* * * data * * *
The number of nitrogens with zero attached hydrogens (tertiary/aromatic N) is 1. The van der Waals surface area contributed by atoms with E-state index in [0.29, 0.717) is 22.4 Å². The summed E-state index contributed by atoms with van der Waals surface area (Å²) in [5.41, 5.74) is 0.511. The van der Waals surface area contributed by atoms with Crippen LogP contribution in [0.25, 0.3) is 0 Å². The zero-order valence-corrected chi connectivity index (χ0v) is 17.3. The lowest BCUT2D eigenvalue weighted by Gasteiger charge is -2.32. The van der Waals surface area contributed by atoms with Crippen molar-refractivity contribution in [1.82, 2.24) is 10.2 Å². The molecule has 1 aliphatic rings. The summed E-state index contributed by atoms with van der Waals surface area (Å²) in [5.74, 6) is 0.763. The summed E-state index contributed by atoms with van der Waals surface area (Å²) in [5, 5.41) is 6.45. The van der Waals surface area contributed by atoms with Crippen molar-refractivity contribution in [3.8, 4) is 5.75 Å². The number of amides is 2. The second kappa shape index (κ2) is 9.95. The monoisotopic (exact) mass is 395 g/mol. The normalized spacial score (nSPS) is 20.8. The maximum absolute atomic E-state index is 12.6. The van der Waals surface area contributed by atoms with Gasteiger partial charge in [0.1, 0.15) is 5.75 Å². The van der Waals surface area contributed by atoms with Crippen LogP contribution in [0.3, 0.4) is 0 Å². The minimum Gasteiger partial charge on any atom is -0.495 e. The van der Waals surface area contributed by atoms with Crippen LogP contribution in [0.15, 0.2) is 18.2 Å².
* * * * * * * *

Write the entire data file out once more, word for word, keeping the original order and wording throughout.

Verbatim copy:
The number of nitrogens with zero attached hydrogens (tertiary/aromatic N) is 1. The van der Waals surface area contributed by atoms with E-state index in [0.29, 0.717) is 22.4 Å². The summed E-state index contributed by atoms with van der Waals surface area (Å²) in [5.41, 5.74) is 0.511. The van der Waals surface area contributed by atoms with Crippen LogP contribution in [0.25, 0.3) is 0 Å². The zero-order valence-corrected chi connectivity index (χ0v) is 17.3. The lowest BCUT2D eigenvalue weighted by Gasteiger charge is -2.32. The van der Waals surface area contributed by atoms with Crippen molar-refractivity contribution in [1.82, 2.24) is 10.2 Å². The molecule has 1 aliphatic rings. The summed E-state index contributed by atoms with van der Waals surface area (Å²) in [5.74, 6) is 0.763. The summed E-state index contributed by atoms with van der Waals surface area (Å²) in [5, 5.41) is 6.45. The van der Waals surface area contributed by atoms with Crippen molar-refractivity contribution in [3.8, 4) is 5.75 Å². The number of amides is 2. The second kappa shape index (κ2) is 9.95. The monoisotopic (exact) mass is 395 g/mol. The normalized spacial score (nSPS) is 20.8. The maximum absolute atomic E-state index is 12.6. The van der Waals surface area contributed by atoms with Gasteiger partial charge in [0.1, 0.15) is 5.75 Å². The van der Waals surface area contributed by atoms with Crippen LogP contribution in [0.3, 0.4) is 0 Å². The minimum Gasteiger partial charge on any atom is -0.495 e. The van der Waals surface area contributed by atoms with Crippen LogP contribution in [0.15, 0.2) is 18.2 Å².